The board of directors that last week effectively veoted U.S. Ambassador to the United Nations Andrew Young's homtown appearance next month before a trade group today reversed itself.

The International House board of directors had voted to delay a proposed March speaking invitation to the ambassador until the board's April meeting, effectively vetoing it. Young will be in New Orleans next month to participate in a Tulane University program.

In a special 15-minute meeting today, the board voted not only to invited Young but to work with several civic groups to organize a ceremony in his honor.

International House president G. Frank Purvis Jr. said the vote to invite Young shows the organization's eagerness to honor him.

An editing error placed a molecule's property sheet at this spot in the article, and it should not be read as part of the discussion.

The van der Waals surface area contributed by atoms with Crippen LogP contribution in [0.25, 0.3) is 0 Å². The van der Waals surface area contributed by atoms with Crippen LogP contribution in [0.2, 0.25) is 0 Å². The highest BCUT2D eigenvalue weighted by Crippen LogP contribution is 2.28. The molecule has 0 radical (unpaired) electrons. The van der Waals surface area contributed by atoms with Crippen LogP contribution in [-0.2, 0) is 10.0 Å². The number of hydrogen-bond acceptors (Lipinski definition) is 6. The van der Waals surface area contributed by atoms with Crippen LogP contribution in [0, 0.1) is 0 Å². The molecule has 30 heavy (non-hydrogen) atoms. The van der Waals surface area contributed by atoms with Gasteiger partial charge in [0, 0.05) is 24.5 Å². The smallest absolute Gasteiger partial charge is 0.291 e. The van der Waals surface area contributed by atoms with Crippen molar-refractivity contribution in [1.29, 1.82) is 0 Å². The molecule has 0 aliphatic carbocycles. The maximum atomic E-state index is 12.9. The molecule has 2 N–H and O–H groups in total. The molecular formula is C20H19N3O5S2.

Both votes of the 105-member board were by voice and unanimous.

Last Wednesday the board tabled a motion to invite Young to speak. Because the ambassador is black and all but one board member are white, the action touched off charges of racism.

However, Purvis denied that race had been a factor.

However, purvis denied the race had been a factor.

"The past 72 hours have been some of the most excruciating I have ever spent," Purvis said.

"I regret that I was not wise enough to anticipate that such a result would have come about," he said of the reaction to the board's initial vote.

The board's only black, Dr. henry E. BRaden III, had called the original vote - which he missed - racist, but said today he was happy at the outcome. But he added, "My disappointment will long linger over the bias and silence that enables such incidents to occur in the first place."